Stat-spotting: A Field Guide to Identifying Dubious Data, by Joel Best

This sounds like a deadly dull, impossible-to-understand book, and when my stat-spottingcolleague at the library’s circulation desk checked it out to me, she commented, “That doesn’t look like the sort of book you usually read.” However, it’s fascinating and surprisingly easy reading.

I’d usually automatically accepted statistics reported in the media, but I’ll never be quite so gullible again. The author, a sociology professor at the University of Delaware and author of such books as Damned Lies and Statistics and Flavor of the Month:  Why Smart People Fall for Fads, explains why statistics are often misleading. For example, in 1998, statistics on the numbers of overweight Americans suddenly increased. How could this be? The answer is that the federal government had redefined the term “overweight,” and the statistic did not reflect a single person’s gaining a single pound. Statistics on the number of birds who die each year by flying into windows—or by being eaten by cats—are alarming, but how can anyone really come up with a reasonable estimate on something like this? A simple error in arithmetic, such as misplacing a decimal point, can result in an incorrect statistic. In another example, the New York Times wrote that 51 percent of women are living without spouses. This may be technically accurate, but it is misleading, as teenagers as young as 15 were counted, and we would not expect many of them to be married. Also, the statistic includes women who are temporarily living alone, such as those whose husbands are in the military. These are just a few types of misleading statistics—and the media often take them at face value, making no effort to verify them.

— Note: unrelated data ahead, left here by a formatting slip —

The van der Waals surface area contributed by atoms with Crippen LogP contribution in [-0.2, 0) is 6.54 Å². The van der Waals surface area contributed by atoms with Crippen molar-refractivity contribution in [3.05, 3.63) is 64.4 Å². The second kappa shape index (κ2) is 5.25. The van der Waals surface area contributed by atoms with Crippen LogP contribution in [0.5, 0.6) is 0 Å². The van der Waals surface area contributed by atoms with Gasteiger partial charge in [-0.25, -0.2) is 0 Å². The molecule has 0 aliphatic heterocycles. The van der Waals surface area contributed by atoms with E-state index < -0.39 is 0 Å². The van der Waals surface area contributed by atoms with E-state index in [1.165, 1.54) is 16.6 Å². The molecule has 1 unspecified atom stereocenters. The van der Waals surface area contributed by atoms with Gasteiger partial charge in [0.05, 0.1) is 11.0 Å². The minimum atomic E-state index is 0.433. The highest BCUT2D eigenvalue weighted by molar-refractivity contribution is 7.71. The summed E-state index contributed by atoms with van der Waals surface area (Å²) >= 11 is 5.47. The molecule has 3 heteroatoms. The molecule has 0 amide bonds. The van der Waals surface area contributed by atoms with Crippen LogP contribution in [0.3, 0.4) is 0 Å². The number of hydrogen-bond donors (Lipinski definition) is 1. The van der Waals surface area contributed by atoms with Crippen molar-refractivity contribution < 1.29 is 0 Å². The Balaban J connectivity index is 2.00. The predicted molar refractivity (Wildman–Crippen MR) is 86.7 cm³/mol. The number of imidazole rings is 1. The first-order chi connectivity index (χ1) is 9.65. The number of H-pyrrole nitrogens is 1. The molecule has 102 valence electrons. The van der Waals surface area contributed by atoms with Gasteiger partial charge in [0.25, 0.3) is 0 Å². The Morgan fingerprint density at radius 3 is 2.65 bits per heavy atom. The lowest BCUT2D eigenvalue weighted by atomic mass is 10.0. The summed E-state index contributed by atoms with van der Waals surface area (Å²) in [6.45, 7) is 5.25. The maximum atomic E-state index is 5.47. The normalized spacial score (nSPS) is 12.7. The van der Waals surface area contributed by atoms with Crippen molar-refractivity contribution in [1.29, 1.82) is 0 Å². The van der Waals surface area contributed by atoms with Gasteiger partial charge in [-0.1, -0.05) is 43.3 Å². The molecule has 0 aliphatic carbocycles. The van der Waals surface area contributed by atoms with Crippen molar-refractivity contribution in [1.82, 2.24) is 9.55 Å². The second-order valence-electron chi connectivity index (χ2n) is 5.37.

If you’re interested in evaluating the news, you’ll want to read this book!

(Helen Snow, Information Services)

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